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I can't seem to get these if statements to work as intended. Whatever i input to "string answer" it always jumps into the first IF statement where the condition is set to only execute the block if the answer is exactly "n" or "N" or the block where the answer is exactly "y" or "Y". If you type in anything else it should return 0.

    // Game Recap function, adds/subtracts player total, checks for deposit total and ask for another round
    int gameRecap() {
    string answer;
    answer.clear();

    cout << endl << "---------------" << endl;
    cout << "The winner of this Game is: " << winner << endl;
    cout << "Player 1 now has a total deposit of: " << deposit << " credits remaining!" << endl;
    cout << "-------------------------" << endl;

    if (deposit < 100) {
       cout << "You have no remaining credits to play with" << endl << "Program will now end" << endl;
       return 0;       
    }
    else if (deposit >= 100) {
       cout << "Would you like to play another game? Y/N" << endl;
       cin >> answer;
       if (answer == ("n") || ("N")) {
          cout << "You chose no" << endl;
          return 0;
       }
       else if (answer == ("y") || ("Y")) {
          cout << "You chose YES" << endl;
          currentGame();
       }
       else {
            return 0;
       }
       return 0;
    }
    else {
         return 0;
    }
return 0;
}
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3 Answers 3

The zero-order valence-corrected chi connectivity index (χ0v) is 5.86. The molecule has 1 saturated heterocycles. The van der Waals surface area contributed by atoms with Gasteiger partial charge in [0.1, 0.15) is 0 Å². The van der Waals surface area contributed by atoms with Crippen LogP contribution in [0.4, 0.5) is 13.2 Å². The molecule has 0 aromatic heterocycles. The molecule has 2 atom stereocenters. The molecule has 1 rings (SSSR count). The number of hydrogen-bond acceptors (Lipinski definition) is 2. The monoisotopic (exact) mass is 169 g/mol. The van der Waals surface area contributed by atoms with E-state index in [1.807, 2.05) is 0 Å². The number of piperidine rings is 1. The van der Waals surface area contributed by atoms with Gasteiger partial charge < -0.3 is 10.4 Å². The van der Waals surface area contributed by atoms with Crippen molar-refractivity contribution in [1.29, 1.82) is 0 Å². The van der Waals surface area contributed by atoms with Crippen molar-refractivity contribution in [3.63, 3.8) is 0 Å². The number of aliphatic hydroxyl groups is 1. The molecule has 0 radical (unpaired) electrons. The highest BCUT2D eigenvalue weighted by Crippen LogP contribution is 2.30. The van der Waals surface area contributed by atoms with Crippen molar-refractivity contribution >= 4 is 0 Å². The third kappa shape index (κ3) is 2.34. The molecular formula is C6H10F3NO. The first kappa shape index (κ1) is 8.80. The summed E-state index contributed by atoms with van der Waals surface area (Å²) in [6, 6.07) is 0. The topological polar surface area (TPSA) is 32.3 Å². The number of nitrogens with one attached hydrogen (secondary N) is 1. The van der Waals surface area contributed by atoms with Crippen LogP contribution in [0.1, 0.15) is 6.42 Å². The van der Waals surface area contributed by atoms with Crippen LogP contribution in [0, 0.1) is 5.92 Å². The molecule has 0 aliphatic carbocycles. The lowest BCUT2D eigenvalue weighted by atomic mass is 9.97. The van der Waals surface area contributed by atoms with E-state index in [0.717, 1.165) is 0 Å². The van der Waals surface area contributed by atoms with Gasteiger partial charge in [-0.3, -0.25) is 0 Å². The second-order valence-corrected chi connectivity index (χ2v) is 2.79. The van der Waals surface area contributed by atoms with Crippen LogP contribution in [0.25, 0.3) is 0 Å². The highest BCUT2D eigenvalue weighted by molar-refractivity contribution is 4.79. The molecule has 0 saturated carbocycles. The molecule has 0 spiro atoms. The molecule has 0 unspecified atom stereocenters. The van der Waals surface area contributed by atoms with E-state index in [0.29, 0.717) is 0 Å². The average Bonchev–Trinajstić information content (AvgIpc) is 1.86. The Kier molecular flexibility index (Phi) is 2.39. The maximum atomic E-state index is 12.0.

up vote 8 down vote accepted

This is not correct:

if (answer == ("n") || ("N"))

It should be

if (answer == "n" || answer == "N")

It is instructive to find out why your current code compiles though: in C++ and in C, an implicit != 0 is added to conditions that do not represent a Boolean expression. Therefore, the second part of your expression becomes

"N" != 0

which is always true: "N" is a string literal, which can never be NULL.

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Works perfectly now, thank you!! –  Sauceman Nov 11 '13 at 19:42

The || operator does not work the way you seem to think it does.

if (answer == ("n") || ("N"))

is checking if answer is "n", and if not, it is evaluating "N" as a boolean, which in this case is always true. What you really want to do is

if (answer == ("n") || answer == ("N"))

You should also make similar adjustments for the check against "y" and "Y".

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This part is not evaluating correctly:

if (answer == ("n") || ("N")) {}

Shold be:

if (answer == "n" || answer == "N") {}
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